Tuesday, 20 October 2015

Interviews with artists from British Art Show 8 at Leeds Art Gallery

British Art Show 8
Leeds Art Gallery
9 October 2015 – 10 January 2016

Now in its eighth year, the British Art Show is the largest and most ambitious touring exhibition of contemporary art in the UK, bringing together emerging artists worth watching with those who have been working for three or four decades.

Over the years, the British Art Show has captured numerous significant moments in the nation’s art history and has promoted the careers of many who have gone on to become household names, including Anthony Caro, Lucian Freud, Gilbert & George, Steve McQueen, Chris Ofili and Damien Hirst. This year, the exhibition, curated by Anna Colin and Lydia Yee, comprises work by 42 artists, 26 of whom have made new commissions and many others of whom are presenting works that have never been shown in the UK.

Studio International spoke to five of the artists involved.

Ciara Phillips – one of last year’s Turner Prize nominees – is a Glasgow-based Canadian artist who uses printmaking as a way of bringing about socio-political discussions. With a curatorial focus this year on collaboration, BAS8 has provided Phillips with an opportunity to run community print workshops and create a publication based on the Irregular Bulletin, a newsletter produced in the late 50s/early 60s by radical educator and artist Corita Kent and her colleague, Sister Magdalene Mary.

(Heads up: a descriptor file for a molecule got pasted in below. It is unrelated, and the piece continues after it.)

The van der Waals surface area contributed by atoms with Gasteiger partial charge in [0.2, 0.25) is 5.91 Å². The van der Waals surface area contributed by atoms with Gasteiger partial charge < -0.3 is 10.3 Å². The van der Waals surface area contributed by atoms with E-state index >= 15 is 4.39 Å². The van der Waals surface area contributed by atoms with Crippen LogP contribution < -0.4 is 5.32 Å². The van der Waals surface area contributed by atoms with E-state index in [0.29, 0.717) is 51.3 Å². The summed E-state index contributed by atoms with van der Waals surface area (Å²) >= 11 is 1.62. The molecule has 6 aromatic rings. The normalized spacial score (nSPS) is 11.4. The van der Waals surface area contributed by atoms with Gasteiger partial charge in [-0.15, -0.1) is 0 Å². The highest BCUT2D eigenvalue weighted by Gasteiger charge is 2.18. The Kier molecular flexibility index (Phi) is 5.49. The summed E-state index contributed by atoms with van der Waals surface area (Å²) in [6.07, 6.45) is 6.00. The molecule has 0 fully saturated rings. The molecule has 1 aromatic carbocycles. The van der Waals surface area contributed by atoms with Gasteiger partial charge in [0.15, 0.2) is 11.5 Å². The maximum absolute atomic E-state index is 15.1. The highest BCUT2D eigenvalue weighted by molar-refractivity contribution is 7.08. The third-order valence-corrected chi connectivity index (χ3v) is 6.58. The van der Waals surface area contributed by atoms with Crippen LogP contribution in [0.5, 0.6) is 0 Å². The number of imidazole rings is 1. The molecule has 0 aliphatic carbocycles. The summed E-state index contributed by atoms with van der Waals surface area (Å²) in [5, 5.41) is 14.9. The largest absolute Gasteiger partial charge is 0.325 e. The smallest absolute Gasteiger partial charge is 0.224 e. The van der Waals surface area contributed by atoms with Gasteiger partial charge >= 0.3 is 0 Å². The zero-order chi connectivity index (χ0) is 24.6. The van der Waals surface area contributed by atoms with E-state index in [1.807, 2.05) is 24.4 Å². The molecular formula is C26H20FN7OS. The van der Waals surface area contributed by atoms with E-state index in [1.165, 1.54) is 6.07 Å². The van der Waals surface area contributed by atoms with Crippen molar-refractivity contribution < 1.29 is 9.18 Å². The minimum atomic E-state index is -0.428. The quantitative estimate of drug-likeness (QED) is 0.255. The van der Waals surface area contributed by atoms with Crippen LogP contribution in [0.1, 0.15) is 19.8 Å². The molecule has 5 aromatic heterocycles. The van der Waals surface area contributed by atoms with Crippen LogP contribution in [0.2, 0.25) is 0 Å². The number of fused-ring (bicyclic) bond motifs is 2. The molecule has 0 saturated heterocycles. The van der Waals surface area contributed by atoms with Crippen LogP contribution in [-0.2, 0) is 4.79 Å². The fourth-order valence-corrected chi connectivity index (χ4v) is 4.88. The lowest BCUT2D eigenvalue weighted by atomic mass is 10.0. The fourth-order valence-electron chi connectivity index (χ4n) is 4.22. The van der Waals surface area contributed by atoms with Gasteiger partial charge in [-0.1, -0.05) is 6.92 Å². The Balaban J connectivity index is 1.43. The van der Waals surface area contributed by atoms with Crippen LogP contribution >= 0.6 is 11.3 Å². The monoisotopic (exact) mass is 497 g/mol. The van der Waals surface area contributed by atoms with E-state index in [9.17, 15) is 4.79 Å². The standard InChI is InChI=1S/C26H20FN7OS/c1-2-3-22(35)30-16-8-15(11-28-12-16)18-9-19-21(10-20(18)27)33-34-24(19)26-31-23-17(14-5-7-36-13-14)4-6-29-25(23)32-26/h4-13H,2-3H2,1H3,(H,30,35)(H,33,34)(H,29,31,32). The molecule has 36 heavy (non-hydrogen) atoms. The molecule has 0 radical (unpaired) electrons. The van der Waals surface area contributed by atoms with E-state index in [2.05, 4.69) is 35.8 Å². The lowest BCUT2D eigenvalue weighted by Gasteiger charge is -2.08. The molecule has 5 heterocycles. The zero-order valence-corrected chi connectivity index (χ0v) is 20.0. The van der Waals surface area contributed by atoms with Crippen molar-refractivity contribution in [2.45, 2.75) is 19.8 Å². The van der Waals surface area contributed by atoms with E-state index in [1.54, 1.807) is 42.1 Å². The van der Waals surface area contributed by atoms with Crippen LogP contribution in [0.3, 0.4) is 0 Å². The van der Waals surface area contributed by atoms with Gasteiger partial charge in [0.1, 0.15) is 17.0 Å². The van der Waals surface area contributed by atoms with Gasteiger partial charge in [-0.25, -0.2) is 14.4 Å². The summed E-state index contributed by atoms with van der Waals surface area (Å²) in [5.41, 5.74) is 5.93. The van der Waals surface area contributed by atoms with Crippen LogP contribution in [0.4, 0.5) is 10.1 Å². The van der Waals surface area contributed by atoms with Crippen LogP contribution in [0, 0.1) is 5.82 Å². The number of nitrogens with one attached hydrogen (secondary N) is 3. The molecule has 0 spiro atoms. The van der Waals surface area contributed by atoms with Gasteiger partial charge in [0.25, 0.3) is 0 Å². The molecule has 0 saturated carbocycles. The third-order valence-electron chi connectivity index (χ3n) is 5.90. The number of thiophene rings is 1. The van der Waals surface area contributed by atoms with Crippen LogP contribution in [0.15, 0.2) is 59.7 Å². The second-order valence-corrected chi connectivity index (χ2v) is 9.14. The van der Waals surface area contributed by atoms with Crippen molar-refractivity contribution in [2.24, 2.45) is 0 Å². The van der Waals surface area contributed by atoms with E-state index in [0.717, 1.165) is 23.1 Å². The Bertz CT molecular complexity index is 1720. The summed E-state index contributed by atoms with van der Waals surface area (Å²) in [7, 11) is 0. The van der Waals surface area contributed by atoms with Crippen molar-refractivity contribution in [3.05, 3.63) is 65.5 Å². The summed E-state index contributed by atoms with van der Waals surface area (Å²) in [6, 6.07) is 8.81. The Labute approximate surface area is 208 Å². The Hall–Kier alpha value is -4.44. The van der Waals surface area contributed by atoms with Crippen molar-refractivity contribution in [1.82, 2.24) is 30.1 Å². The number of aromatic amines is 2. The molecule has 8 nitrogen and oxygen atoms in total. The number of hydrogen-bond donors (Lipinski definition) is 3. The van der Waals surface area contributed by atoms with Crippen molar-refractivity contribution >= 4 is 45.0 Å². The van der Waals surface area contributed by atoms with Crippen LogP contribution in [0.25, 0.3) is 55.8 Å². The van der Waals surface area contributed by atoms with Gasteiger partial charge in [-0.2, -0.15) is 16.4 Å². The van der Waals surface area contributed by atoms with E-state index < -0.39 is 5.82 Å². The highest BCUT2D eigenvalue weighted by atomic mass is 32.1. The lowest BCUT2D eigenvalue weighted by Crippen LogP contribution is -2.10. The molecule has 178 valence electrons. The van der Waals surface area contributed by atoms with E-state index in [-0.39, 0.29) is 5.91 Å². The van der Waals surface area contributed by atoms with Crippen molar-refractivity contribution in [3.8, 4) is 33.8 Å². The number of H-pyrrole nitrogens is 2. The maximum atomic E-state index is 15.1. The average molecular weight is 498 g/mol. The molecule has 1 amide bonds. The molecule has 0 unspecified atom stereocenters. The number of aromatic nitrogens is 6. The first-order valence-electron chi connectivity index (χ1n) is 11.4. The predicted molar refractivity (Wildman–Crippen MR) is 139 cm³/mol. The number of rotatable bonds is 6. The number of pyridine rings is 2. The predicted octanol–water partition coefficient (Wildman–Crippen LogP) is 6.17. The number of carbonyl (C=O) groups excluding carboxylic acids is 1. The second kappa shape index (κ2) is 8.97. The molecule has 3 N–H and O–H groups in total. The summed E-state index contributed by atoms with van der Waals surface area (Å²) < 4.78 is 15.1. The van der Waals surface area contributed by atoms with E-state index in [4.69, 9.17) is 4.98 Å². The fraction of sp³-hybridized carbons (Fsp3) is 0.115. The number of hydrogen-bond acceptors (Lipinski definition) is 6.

Laure Prouvost, the London-based French artist who won the 2013 Turner Prize, is showcasing three of her “interruptions” – sound and light pieces that turn on and off at intervals, humorously giving voice to a range of objects, including a hard drive, a fan and a croissant.

Ryan Gander, who lives and works in Suffolk and London, is displaying a range of works including sculpture, film and a wallpapered diorama, comprising notes he makes to himself on his studio walls. His carved pieces explore the concept of still life, like Prouvost’s, bringing together improbable objects into imaginary dialogues.

Feed Me is the first feature-length film work by Scottish artist Rachel Maclean. With Maclean playing all of the characters, with wild and wacky costumes and facemasks, the plotline veers from the saccharine to the horrific, tearing down contemporary society and its vices along the way. Pop culture references abound and the Disney-like effect is a facade for the Grimms’ fairytale beneath.

Last but not least, Martino Gamper is a London-based Italian designer who describes his artisanal approach as “conceptual and functional”.  His participatory project, Post Forma, has been commissioned by Yorkshire Festival and Hayward Touring, in partnership with Yorkshire Sculpture Triangle and Arts Council England’s Strategic Touring Programme. Gamper’s mixture of craft, design and art – furniture-making, cobbling, weaving and bookbinding – fits this year’s curatorial emphasis on materiality and the importance of objects, not just as objects, but as vehicles for narratives.

Watch the interviews here

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